Last month I traveled to Uganda on business, it’s the most entrepreneurial country in the world* and as someone who works with startup companies and trains entrepreneurs I really wanted to meet Ugandan entrepreneurs to find out more. I had a couple of free days and through local connections I had the chance to visit Hive CoLab, the tech hub in Kampala. I spoke to the impressive Barbara Birungi, Director of Hive Colab and founder of Women in Technology Uganda (WITU). She gave a fascinating overview of the work that they’re doing and there were some key points I think are particularly interesting.
Seed funding is a big issue for them and through negotiations with government they are now going to be able to provide seed funding for early stage companies. And Hive Colab will be the decision makers for 80% of the money allowing them to provide direct financial support. They are currently considering what methods to use to distribute this funding. I explained about some of the systems we have in place in Scotland including Converge Challenge and Scottish Edge which uses competition as a mechanism for funding the best ventures. Barbara was interested in the format because of the added value, not only does funding go to impressive startups but all the applicants benefit from upskilling themselves in the process of applying.
At Skillfluence we run our own Business Bootcamp that uses Lean Startup methodology and a build- measure- learn approach. Hive Colab also use Business Model Canvas (BMC) and lean processes to help build tech business and describe their value proposition. It’s great to have a tool that’s so easily recognised and used around the globe. They use it in a similar way to us, helping entrepreneurs to articulate their idea in a simple, visual one page format that’s a great starting point for customer discovery and validation.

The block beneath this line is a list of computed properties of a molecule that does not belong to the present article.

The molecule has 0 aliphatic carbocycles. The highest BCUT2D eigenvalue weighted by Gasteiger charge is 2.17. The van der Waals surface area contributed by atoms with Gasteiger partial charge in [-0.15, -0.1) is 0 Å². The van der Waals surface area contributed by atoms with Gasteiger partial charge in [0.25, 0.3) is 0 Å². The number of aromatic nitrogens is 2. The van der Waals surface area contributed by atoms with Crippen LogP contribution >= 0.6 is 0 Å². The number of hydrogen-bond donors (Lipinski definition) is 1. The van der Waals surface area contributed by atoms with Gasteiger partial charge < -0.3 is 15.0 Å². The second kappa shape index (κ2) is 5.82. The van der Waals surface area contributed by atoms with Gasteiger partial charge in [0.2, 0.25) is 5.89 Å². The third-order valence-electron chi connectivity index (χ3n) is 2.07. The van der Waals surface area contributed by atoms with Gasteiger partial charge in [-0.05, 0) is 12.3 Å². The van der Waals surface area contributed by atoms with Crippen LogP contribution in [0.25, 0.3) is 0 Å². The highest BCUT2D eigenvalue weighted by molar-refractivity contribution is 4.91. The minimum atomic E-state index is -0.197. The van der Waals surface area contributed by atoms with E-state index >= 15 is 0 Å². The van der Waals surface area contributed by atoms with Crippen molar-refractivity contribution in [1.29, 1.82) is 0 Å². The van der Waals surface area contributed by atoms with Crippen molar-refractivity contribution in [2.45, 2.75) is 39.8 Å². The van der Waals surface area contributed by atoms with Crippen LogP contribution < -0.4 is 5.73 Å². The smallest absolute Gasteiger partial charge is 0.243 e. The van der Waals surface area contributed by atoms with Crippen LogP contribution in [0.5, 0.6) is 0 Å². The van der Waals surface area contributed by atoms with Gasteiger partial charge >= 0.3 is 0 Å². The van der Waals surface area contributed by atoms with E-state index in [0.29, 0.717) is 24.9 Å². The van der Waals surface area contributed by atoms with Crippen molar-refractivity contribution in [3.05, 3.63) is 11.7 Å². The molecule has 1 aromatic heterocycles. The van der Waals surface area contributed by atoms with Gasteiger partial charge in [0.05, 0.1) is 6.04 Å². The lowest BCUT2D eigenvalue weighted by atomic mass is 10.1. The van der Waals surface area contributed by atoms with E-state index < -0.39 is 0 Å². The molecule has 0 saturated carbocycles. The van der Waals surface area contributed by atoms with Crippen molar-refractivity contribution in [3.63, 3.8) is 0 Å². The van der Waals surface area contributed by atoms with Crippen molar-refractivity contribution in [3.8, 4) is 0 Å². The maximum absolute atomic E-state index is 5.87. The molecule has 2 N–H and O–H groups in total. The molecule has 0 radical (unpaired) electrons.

Women in Tech
Some of the other challenges we discussed sounded very familiar. We talked about women in tech startups, Barbara noted after a year or 2 of running the hub there were very few women. And the women who did come along didn’t stay very long. They even noticed in tech training that on the first day they’d have 50 participants with 10 women. The next day there would be 40 participants, with maybe 4 women and by the fifth day they’d only have 1 or 2 women left. The drop off rate seemed much higher for women. So they asked why! We had a fascinating discussion about the various reasons.
They tried running courses just for women and found that the drop off rate was much lower. But they also had to consider how the world actually operates. You can train women separately but at some point the aim is for them to work in diverse teams and startups. That’s why Barbara founded Women in Technology Uganda to support young women to build confidence and improve their tech skills. What’s noteworthy is that it seems to be working. More women are basing themselves in the Hive, becoming part of startup teams and starting tech businesses. Check out the websites to find out more Hive Colab and WITU
Tunnock’s Caramel Wafers
I gave Barbara copies of the Skillfluence Lean Startup Student Handbook Skillfluence for the entrepreneurs at the Hive. These were very well received but I got the impression that the gift of Tunnock’s Caramel Wafers were even more appreciated!